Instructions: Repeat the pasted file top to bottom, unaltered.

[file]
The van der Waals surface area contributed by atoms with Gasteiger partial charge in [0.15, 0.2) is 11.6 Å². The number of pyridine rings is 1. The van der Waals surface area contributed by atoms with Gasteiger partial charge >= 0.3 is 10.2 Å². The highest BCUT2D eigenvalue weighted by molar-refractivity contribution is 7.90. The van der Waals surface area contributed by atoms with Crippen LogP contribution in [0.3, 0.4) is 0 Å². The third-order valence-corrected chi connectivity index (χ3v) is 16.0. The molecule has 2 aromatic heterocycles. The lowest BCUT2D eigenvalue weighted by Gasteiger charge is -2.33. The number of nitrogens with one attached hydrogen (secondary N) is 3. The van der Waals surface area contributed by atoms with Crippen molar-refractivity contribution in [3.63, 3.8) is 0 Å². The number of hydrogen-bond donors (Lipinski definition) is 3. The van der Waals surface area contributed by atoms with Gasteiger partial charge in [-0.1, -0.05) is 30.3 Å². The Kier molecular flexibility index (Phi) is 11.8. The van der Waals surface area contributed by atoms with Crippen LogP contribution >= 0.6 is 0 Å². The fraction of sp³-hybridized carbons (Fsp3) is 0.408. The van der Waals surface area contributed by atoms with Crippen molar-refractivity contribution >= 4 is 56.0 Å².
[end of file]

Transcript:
The van der Waals surface area contributed by atoms with Gasteiger partial charge in [0.15, 0.2) is 11.6 Å². The number of pyridine rings is 1. The van der Waals surface area contributed by atoms with Gasteiger partial charge >= 0.3 is 10.2 Å². The highest BCUT2D eigenvalue weighted by molar-refractivity contribution is 7.90. The van der Waals surface area contributed by atoms with Crippen LogP contribution in [0.3, 0.4) is 0 Å². The third-order valence-corrected chi connectivity index (χ3v) is 16.0. The molecule has 2 aromatic heterocycles. The lowest BCUT2D eigenvalue weighted by Gasteiger charge is -2.33. The number of nitrogens with one attached hydrogen (secondary N) is 3. The van der Waals surface area contributed by atoms with Crippen molar-refractivity contribution in [3.63, 3.8) is 0 Å². The number of hydrogen-bond donors (Lipinski definition) is 3. The van der Waals surface area contributed by atoms with Gasteiger partial charge in [-0.1, -0.05) is 30.3 Å². The Kier molecular flexibility index (Phi) is 11.8. The van der Waals surface area contributed by atoms with Crippen LogP contribution >= 0.6 is 0 Å². The fraction of sp³-hybridized carbons (Fsp3) is 0.408. The van der Waals surface area contributed by atoms with Crippen molar-refractivity contribution >= 4 is 56.0 Å².